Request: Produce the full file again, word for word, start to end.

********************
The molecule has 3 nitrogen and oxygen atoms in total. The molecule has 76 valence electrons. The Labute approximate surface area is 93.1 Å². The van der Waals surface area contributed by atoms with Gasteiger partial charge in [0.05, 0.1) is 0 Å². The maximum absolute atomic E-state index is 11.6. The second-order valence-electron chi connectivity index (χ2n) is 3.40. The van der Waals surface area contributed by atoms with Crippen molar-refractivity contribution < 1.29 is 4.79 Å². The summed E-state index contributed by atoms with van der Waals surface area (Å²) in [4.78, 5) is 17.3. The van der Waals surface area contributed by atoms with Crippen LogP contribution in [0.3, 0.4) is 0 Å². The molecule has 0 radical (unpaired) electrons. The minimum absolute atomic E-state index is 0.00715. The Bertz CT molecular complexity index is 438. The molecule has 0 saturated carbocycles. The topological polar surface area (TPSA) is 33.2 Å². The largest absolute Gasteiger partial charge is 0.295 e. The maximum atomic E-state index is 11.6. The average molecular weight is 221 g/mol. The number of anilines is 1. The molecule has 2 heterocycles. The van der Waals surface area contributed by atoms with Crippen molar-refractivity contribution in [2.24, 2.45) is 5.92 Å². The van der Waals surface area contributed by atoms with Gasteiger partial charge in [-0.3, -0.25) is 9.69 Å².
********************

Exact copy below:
The molecule has 3 nitrogen and oxygen atoms in total. The molecule has 76 valence electrons. The Labute approximate surface area is 93.1 Å². The van der Waals surface area contributed by atoms with Gasteiger partial charge in [0.05, 0.1) is 0 Å². The maximum absolute atomic E-state index is 11.6. The second-order valence-electron chi connectivity index (χ2n) is 3.40. The van der Waals surface area contributed by atoms with Crippen molar-refractivity contribution < 1.29 is 4.79 Å². The summed E-state index contributed by atoms with van der Waals surface area (Å²) in [4.78, 5) is 17.3. The van der Waals surface area contributed by atoms with Crippen LogP contribution in [0.3, 0.4) is 0 Å². The molecule has 0 radical (unpaired) electrons. The minimum absolute atomic E-state index is 0.00715. The Bertz CT molecular complexity index is 438. The molecule has 0 saturated carbocycles. The topological polar surface area (TPSA) is 33.2 Å². The largest absolute Gasteiger partial charge is 0.295 e. The maximum atomic E-state index is 11.6. The average molecular weight is 221 g/mol. The number of anilines is 1. The molecule has 2 heterocycles. The van der Waals surface area contributed by atoms with Crippen molar-refractivity contribution in [2.24, 2.45) is 5.92 Å². The van der Waals surface area contributed by atoms with Gasteiger partial charge in [-0.3, -0.25) is 9.69 Å².